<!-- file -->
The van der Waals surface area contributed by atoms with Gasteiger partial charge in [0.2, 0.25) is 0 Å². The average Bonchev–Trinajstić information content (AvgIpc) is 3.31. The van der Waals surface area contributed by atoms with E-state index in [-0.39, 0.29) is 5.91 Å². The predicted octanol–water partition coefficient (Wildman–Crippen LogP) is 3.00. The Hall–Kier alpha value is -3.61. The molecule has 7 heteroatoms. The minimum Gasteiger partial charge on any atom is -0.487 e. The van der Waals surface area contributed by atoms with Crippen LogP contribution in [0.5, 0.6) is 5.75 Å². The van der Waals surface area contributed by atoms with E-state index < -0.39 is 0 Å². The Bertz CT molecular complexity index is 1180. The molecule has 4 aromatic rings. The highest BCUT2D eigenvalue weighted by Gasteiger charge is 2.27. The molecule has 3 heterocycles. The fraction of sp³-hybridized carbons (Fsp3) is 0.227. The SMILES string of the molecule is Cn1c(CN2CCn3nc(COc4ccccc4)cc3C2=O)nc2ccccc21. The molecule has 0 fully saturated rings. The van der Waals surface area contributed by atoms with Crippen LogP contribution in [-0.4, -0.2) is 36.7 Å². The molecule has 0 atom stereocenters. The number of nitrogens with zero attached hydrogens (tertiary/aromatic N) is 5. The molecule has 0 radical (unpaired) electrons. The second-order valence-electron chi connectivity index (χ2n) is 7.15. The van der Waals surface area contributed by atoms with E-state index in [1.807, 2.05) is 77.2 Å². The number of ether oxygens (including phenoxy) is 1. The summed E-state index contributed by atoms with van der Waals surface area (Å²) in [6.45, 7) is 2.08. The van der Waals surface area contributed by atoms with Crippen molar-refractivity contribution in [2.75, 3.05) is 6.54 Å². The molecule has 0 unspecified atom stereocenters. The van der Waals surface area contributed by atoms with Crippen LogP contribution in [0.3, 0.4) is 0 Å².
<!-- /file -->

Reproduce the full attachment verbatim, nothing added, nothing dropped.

The van der Waals surface area contributed by atoms with Gasteiger partial charge in [0.2, 0.25) is 0 Å². The average Bonchev–Trinajstić information content (AvgIpc) is 3.31. The van der Waals surface area contributed by atoms with E-state index in [-0.39, 0.29) is 5.91 Å². The predicted octanol–water partition coefficient (Wildman–Crippen LogP) is 3.00. The Hall–Kier alpha value is -3.61. The molecule has 7 heteroatoms. The minimum Gasteiger partial charge on any atom is -0.487 e. The van der Waals surface area contributed by atoms with Crippen LogP contribution in [0.5, 0.6) is 5.75 Å². The van der Waals surface area contributed by atoms with E-state index < -0.39 is 0 Å². The Bertz CT molecular complexity index is 1180. The molecule has 4 aromatic rings. The highest BCUT2D eigenvalue weighted by Gasteiger charge is 2.27. The molecule has 3 heterocycles. The fraction of sp³-hybridized carbons (Fsp3) is 0.227. The SMILES string of the molecule is Cn1c(CN2CCn3nc(COc4ccccc4)cc3C2=O)nc2ccccc21. The molecule has 0 fully saturated rings. The van der Waals surface area contributed by atoms with Crippen LogP contribution in [-0.4, -0.2) is 36.7 Å². The molecule has 0 atom stereocenters. The number of nitrogens with zero attached hydrogens (tertiary/aromatic N) is 5. The molecule has 0 radical (unpaired) electrons. The second-order valence-electron chi connectivity index (χ2n) is 7.15. The van der Waals surface area contributed by atoms with E-state index in [1.807, 2.05) is 77.2 Å². The number of ether oxygens (including phenoxy) is 1. The summed E-state index contributed by atoms with van der Waals surface area (Å²) in [6.45, 7) is 2.08. The van der Waals surface area contributed by atoms with Crippen molar-refractivity contribution in [2.75, 3.05) is 6.54 Å². The molecule has 0 unspecified atom stereocenters. The van der Waals surface area contributed by atoms with Crippen LogP contribution in [0.3, 0.4) is 0 Å².